And collaborations and partnerships with community members, service providers, different organizations, and maintaining that in the community beyond the this-. So this was a three year kind of project basically. So we're hoping to expand it beyond that, and get it going and really maintain those relationships in the community so that we can continue on forever, basically. And we want to provide that exceptional care to all palliative caregiver and bereaved clients in Wellington County. So, the other really awesome thing we have is a lending library. So something's-

Speaker 1: Sabrina Abdul

That sounds so interesting. What is that?

Speaker 2: Julie Martin Jansen

The lending library? It's at the building is-

Speaker 1: Sabrina Abdul

It's in Guelph?

Speaker 2: Julie Martin Jansen

Yeah.

Speaker 1: Sabrina Abdul

Okay.

Speaker 2: Julie Martin Jansen

However, there is- so it is in Guelph. So we have this wonderful library that has books on palliative care for caregivers for teens. For- we do have some children's ones and grief and bereavement, we have a vast- we have some videos there, we have a couple music tapes, but I am going to be kind of have a little lending library traveling library in my office of a car that I'll be traveling around to all the rural areas. So when I am needed somewhere I'm hoping to do little- be in certain areas on the same day every week so that families or the health the Family Health teams know that I'm there and everybody that you know I'll be working with will know that okay, Julie's in town on Wednesdays up in Palmerston, Harriston area, so if we need her for something, we can give her a call and I can drop off stuff. So I'm going to have this lending library in my car of books that people could, if I think, if I'm chatting with somebody, and I think ‘oh, you know this, I have a really good book that maybe this will help you’. And sometimes that's just enough to open up that door for somebody to say ‘yeah, I read that book and like I have some questions’. And sometimes that will help with- I spoken to with younger people too if they if they have that opportunity to read something, or see something, or hear something that might open up ‘yeah, I do have questions’ and so that they can come and chat with me.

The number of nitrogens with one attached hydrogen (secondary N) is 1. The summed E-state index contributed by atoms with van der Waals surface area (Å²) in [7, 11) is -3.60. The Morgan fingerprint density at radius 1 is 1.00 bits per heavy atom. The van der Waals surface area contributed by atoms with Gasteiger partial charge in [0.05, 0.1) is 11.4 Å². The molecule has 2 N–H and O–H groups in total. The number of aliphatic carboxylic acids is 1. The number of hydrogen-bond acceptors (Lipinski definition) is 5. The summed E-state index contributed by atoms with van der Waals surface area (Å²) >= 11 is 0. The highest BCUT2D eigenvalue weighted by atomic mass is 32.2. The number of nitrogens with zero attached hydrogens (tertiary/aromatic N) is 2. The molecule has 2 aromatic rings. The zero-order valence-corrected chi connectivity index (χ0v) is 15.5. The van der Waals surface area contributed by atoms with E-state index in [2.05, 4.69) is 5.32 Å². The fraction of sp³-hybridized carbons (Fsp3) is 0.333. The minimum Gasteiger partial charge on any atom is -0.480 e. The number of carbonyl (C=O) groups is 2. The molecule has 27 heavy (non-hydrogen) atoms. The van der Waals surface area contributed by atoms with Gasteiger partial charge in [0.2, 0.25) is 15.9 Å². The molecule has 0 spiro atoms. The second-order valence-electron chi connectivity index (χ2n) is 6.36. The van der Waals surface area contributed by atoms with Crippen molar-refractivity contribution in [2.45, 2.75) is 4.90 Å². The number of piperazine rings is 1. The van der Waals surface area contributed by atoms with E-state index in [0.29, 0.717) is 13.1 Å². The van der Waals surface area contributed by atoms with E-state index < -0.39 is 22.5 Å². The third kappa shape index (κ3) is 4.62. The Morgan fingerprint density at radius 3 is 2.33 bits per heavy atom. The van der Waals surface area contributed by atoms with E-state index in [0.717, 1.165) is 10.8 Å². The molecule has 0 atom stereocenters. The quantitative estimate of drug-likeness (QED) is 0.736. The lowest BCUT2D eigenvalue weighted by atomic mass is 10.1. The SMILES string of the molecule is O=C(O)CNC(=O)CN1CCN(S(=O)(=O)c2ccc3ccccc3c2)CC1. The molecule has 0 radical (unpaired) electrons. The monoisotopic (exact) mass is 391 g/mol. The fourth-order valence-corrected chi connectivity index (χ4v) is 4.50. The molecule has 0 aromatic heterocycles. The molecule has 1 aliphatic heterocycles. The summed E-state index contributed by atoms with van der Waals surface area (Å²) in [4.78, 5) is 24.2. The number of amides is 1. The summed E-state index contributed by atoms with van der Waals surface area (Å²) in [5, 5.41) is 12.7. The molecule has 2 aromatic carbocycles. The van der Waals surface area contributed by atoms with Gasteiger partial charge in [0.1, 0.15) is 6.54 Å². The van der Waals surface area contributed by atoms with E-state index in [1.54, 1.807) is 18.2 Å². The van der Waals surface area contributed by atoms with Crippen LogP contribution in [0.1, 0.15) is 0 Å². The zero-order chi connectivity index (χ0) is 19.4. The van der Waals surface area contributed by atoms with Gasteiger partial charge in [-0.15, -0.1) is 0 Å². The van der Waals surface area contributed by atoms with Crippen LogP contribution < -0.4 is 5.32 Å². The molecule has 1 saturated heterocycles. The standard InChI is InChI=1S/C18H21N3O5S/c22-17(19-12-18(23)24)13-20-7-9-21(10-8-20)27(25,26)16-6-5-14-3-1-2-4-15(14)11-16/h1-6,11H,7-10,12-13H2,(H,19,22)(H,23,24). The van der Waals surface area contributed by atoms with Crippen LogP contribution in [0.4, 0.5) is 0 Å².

Speaker 1: Sabrina Abdul

Yeah. And and how long would people be able to have these books for? Is there a timeline or just-

Speaker 2: Julie Martin Jansen

Well, that's a really great question and I haven’t really figured that out but I- you know, if I'm traveling around and you know, I would say whatever they need it for like, we can we usually have duplicates of some of the books. So I will hopefully we'll obviously just sign them out and it's a trust thing that any oh here you go, here's a book I'm just gonna write your name down and know that you have the book and then when you're done, or I'll chat with you in a month or so and if you are done with it and you want to give it back great if you still need more time, that's awesome too. I don't really have a set time for that but yeah.

Speaker 1: Sabrina Abdul

And is there a specific book that's really popular from the Lending Library yet?

Speaker 2: Julie Martin Jansen

Um, that's a good question two because I don't know. But, I know what I’m taking out because I’m driving it around myself but I know the caregivers guide is, to me, is it really important book especially for the caregivers. I think that's one that does get, we kind of give that one away as well. We have that one for caregivers. But we also have that that people have signed out. I'm not sure if there's one specific one. And it just depends on what the person needs in their journey. Right. So if they're having- need some more grief supports, and they're people who like to read, they might take out some of those books. So yeah, I'm not sure if there's one specific that gets taken out a lot. But I'm going to look into that, because that's a really good question.